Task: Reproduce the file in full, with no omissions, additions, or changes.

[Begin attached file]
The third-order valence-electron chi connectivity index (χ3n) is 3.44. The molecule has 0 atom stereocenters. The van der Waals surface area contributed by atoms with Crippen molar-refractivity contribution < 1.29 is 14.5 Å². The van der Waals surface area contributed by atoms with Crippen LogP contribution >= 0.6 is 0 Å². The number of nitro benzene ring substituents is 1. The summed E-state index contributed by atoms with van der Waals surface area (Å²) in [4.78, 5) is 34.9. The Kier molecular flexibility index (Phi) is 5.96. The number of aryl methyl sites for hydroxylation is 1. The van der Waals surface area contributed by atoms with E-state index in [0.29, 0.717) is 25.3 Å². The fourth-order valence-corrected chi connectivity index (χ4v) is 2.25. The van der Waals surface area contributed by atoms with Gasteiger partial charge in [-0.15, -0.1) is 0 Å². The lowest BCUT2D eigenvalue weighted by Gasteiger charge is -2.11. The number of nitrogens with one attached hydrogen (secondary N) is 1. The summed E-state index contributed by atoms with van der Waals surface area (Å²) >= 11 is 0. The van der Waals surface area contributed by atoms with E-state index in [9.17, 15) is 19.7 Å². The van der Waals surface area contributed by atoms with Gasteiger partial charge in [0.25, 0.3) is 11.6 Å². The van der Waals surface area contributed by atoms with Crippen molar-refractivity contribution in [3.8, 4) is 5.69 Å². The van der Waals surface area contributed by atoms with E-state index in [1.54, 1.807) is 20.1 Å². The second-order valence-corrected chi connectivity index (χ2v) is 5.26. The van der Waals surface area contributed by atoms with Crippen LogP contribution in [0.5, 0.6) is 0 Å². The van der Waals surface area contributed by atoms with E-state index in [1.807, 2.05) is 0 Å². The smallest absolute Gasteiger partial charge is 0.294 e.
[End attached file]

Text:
The third-order valence-electron chi connectivity index (χ3n) is 3.44. The molecule has 0 atom stereocenters. The van der Waals surface area contributed by atoms with Crippen molar-refractivity contribution < 1.29 is 14.5 Å². The van der Waals surface area contributed by atoms with Crippen LogP contribution >= 0.6 is 0 Å². The number of nitro benzene ring substituents is 1. The summed E-state index contributed by atoms with van der Waals surface area (Å²) in [4.78, 5) is 34.9. The Kier molecular flexibility index (Phi) is 5.96. The number of aryl methyl sites for hydroxylation is 1. The van der Waals surface area contributed by atoms with E-state index in [0.29, 0.717) is 25.3 Å². The fourth-order valence-corrected chi connectivity index (χ4v) is 2.25. The van der Waals surface area contributed by atoms with Gasteiger partial charge in [-0.15, -0.1) is 0 Å². The lowest BCUT2D eigenvalue weighted by Gasteiger charge is -2.11. The number of nitrogens with one attached hydrogen (secondary N) is 1. The summed E-state index contributed by atoms with van der Waals surface area (Å²) >= 11 is 0. The van der Waals surface area contributed by atoms with E-state index in [9.17, 15) is 19.7 Å². The van der Waals surface area contributed by atoms with Gasteiger partial charge in [0.25, 0.3) is 11.6 Å². The van der Waals surface area contributed by atoms with Crippen molar-refractivity contribution in [3.8, 4) is 5.69 Å². The van der Waals surface area contributed by atoms with E-state index in [1.54, 1.807) is 20.1 Å². The second-order valence-corrected chi connectivity index (χ2v) is 5.26. The van der Waals surface area contributed by atoms with Crippen LogP contribution in [0.5, 0.6) is 0 Å². The van der Waals surface area contributed by atoms with E-state index in [1.807, 2.05) is 0 Å². The smallest absolute Gasteiger partial charge is 0.294 e.